Writing songs in both Spanish and English, is there a calculated decision per song or does naturally it emanate from the creative process. 

The idea of singing in Spanish came from Patysince she knows a few people down in Mexico in the music business, it may open up a few doors for us down there. We have discussed translating a few of our songs to Spanish, but so far we have only written one song in Spanish, which was written by Paty and myself, and it’s my very first Spanish song, believe it or not. It’s easier to translate from Spanish to English, than the other way around. This is because unlike in Spanish, monosyllables are so abundant in English, so it’s easier to make things fit. We were supposed to translate the Spanish song back to English, but we never got to it, so we’re playing it in Spanish. We’ll work on a proper English version at some point, and we’ll probably keep working in Spanish first when the songs that fit better the market in South America.


When you were 17, what records were most important to you? How about when you were 12?

At 17 I was full on into metal, hair metal, specifically, although I still liked plenty of the heavier stuff. But you have to understand that back then, while in the USA Guns & Roses and Skid Row were topping the charts and were on heavy rotation on MTV, in Venezuela, that was far from mainstream. The preppy popular kids in high school listened to Depeche More, The Cure, and REM, while the outcast who had no friends in school was made fun of for listening to “noise garbage” like Iron Maiden. Having long hair and earring was not cool at all, you were seen as gay (in a derogatory way), a drug addict, not trust worthy, and probably a Satan worshiper. We were a very small minority and we hated anything that the popular kids liked. It was a few years later that I finally was able to appreciate and adore some of the bands I used to hate as a kid. However, I never stopped liking metal, unlike some people, my taste in music doesn’t change, it just gets wider. I can’t remember exactly of all the records I considered important, but I know it was a huge list. On the top of my head, some of them are:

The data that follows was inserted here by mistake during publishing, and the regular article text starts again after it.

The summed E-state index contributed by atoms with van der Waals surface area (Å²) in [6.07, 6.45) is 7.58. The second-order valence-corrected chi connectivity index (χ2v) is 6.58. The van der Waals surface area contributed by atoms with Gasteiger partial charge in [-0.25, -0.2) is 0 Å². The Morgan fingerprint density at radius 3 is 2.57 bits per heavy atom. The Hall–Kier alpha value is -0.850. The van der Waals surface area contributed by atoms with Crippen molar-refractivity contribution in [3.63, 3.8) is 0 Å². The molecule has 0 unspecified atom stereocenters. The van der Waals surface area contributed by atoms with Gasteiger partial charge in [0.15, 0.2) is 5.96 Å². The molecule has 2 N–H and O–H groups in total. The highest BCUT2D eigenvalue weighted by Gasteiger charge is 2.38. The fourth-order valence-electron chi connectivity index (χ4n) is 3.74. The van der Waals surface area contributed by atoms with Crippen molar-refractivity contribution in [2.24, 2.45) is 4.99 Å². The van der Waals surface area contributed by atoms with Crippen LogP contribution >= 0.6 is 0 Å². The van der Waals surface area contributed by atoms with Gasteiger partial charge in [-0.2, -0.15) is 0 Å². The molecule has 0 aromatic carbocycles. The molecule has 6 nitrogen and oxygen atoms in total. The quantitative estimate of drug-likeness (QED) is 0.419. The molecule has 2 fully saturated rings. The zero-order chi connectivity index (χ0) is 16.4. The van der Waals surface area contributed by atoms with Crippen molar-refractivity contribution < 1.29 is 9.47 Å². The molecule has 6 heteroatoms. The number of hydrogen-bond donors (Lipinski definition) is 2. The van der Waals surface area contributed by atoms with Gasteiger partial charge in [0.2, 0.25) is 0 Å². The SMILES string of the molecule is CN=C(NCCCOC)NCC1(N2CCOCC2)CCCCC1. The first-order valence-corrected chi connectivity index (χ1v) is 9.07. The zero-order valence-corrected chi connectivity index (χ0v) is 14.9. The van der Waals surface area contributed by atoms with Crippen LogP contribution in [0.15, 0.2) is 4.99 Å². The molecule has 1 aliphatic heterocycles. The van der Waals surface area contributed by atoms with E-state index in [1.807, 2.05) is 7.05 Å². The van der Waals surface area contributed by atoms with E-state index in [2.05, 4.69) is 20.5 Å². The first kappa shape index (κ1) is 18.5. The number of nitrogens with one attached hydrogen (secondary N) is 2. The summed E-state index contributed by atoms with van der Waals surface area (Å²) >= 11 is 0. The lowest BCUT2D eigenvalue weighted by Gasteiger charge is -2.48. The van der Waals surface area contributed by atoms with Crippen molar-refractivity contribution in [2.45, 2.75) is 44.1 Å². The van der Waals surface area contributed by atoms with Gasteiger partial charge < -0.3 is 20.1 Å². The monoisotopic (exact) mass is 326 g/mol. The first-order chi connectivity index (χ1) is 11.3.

Tesla - The Great Radio Controversy
Skid Row - Skid Row
Def Leppard - Hysteria
Motley Crue - Dr. Feelgood
White Lion - Pride
Cinderella - Long Cold Winter
Guns N’ Roses - Appetite for Destruction and Lies

When I was 12 was when I found “my music”. Prior to that I used to listen to what my parents listened to, some of it. But at 12, I discovered this Spanish band that cursed in their songs, which talked about being the underdogs, being the kids that girls didn’t want, and sometimes about crazy surreal shit, I was sold immediately. They are called Hombres G, and that was all I listened to until the day I went to the music store and decided to buy Maiden’s The Number Of The Beast.

So I guess the albums that were important to me at 12 were:

Hombres G
La Cagastes… Burt Lancaster
Estamos locos… ¿o qué?
Agitar Antes de Usar
All by Hombres G.
And yes, I still love them as much as I loved them back then.

And as you can see… they were huuuuuge!